Uruguay: Gender violence and the judicial system

Montevideo, January 28, 2013 (SEMlac Special). - The Supreme Court of Justice has decided to support gender justice at home, a long-standing demand by 104 local feminist and women’s organizations.

Before the Court ruling came in late 2012, these organizations had reviewed the national and international legislation, as well as the judgments delivered by the Inter-American Commission on Human Rights along these lines.

A Commission report had addressed the serious problem of domestic violence in Uruguay and the obstacles that women were facing to accede to judicial remedies and seek protection.

The Commission had also urged the Uruguayan State to adopt further measures to guarantee women’s rights and effectively fight discrimination and violence.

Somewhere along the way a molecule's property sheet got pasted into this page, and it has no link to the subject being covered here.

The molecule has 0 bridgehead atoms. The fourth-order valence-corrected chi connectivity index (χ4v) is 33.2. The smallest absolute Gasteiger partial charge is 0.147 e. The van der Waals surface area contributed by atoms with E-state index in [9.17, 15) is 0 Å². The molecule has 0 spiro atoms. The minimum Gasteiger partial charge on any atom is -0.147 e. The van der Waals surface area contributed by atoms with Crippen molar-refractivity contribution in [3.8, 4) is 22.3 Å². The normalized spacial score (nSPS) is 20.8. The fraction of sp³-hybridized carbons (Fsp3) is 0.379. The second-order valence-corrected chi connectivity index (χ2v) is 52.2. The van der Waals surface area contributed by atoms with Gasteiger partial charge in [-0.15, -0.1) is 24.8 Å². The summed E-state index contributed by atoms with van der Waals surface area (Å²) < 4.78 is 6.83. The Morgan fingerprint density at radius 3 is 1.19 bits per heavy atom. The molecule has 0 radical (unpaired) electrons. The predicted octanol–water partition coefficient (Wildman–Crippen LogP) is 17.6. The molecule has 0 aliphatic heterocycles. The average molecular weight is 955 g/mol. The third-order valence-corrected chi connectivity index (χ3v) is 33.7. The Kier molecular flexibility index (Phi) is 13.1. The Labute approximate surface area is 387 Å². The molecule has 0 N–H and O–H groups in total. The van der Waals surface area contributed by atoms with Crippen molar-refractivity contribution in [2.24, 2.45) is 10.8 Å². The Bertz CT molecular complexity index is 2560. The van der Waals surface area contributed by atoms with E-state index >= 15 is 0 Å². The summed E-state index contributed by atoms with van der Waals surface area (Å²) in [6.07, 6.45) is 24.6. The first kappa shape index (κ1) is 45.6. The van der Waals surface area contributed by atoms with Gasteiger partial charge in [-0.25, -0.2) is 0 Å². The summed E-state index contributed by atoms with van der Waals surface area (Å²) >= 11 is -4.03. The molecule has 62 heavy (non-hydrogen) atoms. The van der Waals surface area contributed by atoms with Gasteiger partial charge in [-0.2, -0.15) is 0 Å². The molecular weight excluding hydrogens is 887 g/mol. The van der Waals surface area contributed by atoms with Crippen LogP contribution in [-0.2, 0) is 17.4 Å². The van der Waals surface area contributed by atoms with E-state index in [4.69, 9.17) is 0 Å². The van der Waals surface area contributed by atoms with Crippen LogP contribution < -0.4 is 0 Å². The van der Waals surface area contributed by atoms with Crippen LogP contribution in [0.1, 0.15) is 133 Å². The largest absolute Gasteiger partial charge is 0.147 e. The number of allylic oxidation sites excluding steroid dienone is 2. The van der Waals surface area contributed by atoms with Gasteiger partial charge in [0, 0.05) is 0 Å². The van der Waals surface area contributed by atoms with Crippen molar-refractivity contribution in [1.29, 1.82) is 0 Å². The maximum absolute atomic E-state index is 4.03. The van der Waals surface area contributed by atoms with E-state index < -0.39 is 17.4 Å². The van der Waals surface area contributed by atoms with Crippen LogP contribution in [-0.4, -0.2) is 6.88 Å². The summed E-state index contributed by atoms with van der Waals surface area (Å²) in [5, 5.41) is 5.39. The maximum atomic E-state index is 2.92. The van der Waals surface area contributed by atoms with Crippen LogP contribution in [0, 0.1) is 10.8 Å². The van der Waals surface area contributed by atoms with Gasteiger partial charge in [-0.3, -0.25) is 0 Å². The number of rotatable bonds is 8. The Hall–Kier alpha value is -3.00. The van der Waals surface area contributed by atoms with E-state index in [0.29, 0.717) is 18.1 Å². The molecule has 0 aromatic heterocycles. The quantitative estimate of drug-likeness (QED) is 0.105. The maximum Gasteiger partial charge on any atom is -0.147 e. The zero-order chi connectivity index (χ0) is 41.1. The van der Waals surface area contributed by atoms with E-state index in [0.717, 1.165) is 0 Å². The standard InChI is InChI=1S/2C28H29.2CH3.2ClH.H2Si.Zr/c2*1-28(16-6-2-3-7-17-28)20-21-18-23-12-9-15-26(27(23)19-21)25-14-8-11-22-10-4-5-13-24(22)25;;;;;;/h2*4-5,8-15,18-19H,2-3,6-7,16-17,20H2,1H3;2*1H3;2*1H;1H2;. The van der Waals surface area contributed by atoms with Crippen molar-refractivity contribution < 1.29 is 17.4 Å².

A new mechanism

The Supreme Court ruling establishes a mechanism to prevent women from having to face their assailants in court. This is particularly relevant in the countryside.

"Juvenile victims will never have to confront their abusers,” said Marina Morelli, a lawyer who represented the women’s organizations.


Comprehensive resolution

“The Court has supported us: judges will need to resolve cases in a comprehensive manner, under single procedures,” she added.

“Domestic violence cases should be taken to criminal courts,” she stressed.


Justice administration

The ruling also establishes the adoption of effective precautionary measures and ways to redress any judicial practice that violates and/or fails to comply with the standards in force.

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